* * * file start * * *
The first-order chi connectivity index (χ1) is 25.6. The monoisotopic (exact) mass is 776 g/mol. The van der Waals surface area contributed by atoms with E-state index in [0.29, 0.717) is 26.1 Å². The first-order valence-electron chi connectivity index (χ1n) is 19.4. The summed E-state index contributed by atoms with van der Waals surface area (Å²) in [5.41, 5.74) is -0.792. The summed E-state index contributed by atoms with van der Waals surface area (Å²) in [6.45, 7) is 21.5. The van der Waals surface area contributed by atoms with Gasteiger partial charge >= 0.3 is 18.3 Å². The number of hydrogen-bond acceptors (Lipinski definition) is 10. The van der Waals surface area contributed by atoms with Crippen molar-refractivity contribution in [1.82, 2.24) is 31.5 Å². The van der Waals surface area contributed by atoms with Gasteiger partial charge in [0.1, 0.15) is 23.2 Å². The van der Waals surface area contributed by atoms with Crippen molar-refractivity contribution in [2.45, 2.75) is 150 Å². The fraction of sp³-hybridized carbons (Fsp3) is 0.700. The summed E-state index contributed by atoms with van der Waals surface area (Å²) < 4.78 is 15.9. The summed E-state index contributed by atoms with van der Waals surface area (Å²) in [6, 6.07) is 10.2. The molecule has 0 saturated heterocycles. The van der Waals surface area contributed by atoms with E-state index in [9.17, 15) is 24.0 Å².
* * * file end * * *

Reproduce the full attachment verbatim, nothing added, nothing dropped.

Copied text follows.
The first-order chi connectivity index (χ1) is 25.6. The monoisotopic (exact) mass is 776 g/mol. The van der Waals surface area contributed by atoms with E-state index in [0.29, 0.717) is 26.1 Å². The first-order valence-electron chi connectivity index (χ1n) is 19.4. The summed E-state index contributed by atoms with van der Waals surface area (Å²) in [5.41, 5.74) is -0.792. The summed E-state index contributed by atoms with van der Waals surface area (Å²) in [6.45, 7) is 21.5. The van der Waals surface area contributed by atoms with Gasteiger partial charge >= 0.3 is 18.3 Å². The number of hydrogen-bond acceptors (Lipinski definition) is 10. The van der Waals surface area contributed by atoms with Crippen molar-refractivity contribution in [1.82, 2.24) is 31.5 Å². The van der Waals surface area contributed by atoms with Gasteiger partial charge in [0.1, 0.15) is 23.2 Å². The van der Waals surface area contributed by atoms with Crippen molar-refractivity contribution in [2.45, 2.75) is 150 Å². The fraction of sp³-hybridized carbons (Fsp3) is 0.700. The summed E-state index contributed by atoms with van der Waals surface area (Å²) < 4.78 is 15.9. The summed E-state index contributed by atoms with van der Waals surface area (Å²) in [6, 6.07) is 10.2. The molecule has 0 saturated heterocycles. The van der Waals surface area contributed by atoms with E-state index in [9.17, 15) is 24.0 Å².